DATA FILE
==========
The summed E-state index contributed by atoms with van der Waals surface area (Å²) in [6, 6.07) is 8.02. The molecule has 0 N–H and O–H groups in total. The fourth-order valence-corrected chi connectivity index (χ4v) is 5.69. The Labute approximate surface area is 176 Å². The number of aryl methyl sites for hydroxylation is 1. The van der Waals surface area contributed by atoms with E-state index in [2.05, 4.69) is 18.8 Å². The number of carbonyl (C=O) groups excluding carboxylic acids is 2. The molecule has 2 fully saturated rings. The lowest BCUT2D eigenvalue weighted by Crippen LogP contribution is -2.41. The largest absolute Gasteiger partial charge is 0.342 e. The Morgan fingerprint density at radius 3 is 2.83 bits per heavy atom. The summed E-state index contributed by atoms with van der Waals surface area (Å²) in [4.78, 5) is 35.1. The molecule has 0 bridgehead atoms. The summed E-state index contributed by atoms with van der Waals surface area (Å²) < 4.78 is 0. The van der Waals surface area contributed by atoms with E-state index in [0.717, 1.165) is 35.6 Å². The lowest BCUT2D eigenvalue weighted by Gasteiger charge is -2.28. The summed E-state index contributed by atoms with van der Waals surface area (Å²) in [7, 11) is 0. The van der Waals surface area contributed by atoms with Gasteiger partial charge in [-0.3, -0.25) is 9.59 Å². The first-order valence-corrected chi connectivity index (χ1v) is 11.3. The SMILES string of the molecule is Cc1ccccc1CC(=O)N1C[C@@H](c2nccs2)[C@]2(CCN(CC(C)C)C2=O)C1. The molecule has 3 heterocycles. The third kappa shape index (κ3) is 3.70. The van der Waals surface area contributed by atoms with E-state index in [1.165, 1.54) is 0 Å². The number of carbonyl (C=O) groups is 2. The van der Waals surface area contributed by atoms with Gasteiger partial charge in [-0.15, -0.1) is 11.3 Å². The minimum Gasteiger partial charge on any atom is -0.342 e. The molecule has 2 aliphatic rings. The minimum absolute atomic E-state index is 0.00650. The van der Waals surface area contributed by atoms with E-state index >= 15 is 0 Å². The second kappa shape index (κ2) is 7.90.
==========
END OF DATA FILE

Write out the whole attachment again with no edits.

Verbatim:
The summed E-state index contributed by atoms with van der Waals surface area (Å²) in [6, 6.07) is 8.02. The molecule has 0 N–H and O–H groups in total. The fourth-order valence-corrected chi connectivity index (χ4v) is 5.69. The Labute approximate surface area is 176 Å². The number of aryl methyl sites for hydroxylation is 1. The van der Waals surface area contributed by atoms with E-state index in [2.05, 4.69) is 18.8 Å². The number of carbonyl (C=O) groups excluding carboxylic acids is 2. The molecule has 2 fully saturated rings. The lowest BCUT2D eigenvalue weighted by Crippen LogP contribution is -2.41. The largest absolute Gasteiger partial charge is 0.342 e. The Morgan fingerprint density at radius 3 is 2.83 bits per heavy atom. The summed E-state index contributed by atoms with van der Waals surface area (Å²) in [4.78, 5) is 35.1. The molecule has 0 bridgehead atoms. The summed E-state index contributed by atoms with van der Waals surface area (Å²) < 4.78 is 0. The van der Waals surface area contributed by atoms with E-state index in [0.717, 1.165) is 35.6 Å². The lowest BCUT2D eigenvalue weighted by Gasteiger charge is -2.28. The summed E-state index contributed by atoms with van der Waals surface area (Å²) in [7, 11) is 0. The van der Waals surface area contributed by atoms with Gasteiger partial charge in [-0.3, -0.25) is 9.59 Å². The first-order valence-corrected chi connectivity index (χ1v) is 11.3. The SMILES string of the molecule is Cc1ccccc1CC(=O)N1C[C@@H](c2nccs2)[C@]2(CCN(CC(C)C)C2=O)C1. The molecule has 3 heterocycles. The third kappa shape index (κ3) is 3.70. The van der Waals surface area contributed by atoms with E-state index in [1.165, 1.54) is 0 Å². The number of carbonyl (C=O) groups is 2. The van der Waals surface area contributed by atoms with Gasteiger partial charge in [-0.15, -0.1) is 11.3 Å². The minimum Gasteiger partial charge on any atom is -0.342 e. The molecule has 2 aliphatic rings. The minimum absolute atomic E-state index is 0.00650. The van der Waals surface area contributed by atoms with E-state index >= 15 is 0 Å². The second kappa shape index (κ2) is 7.90.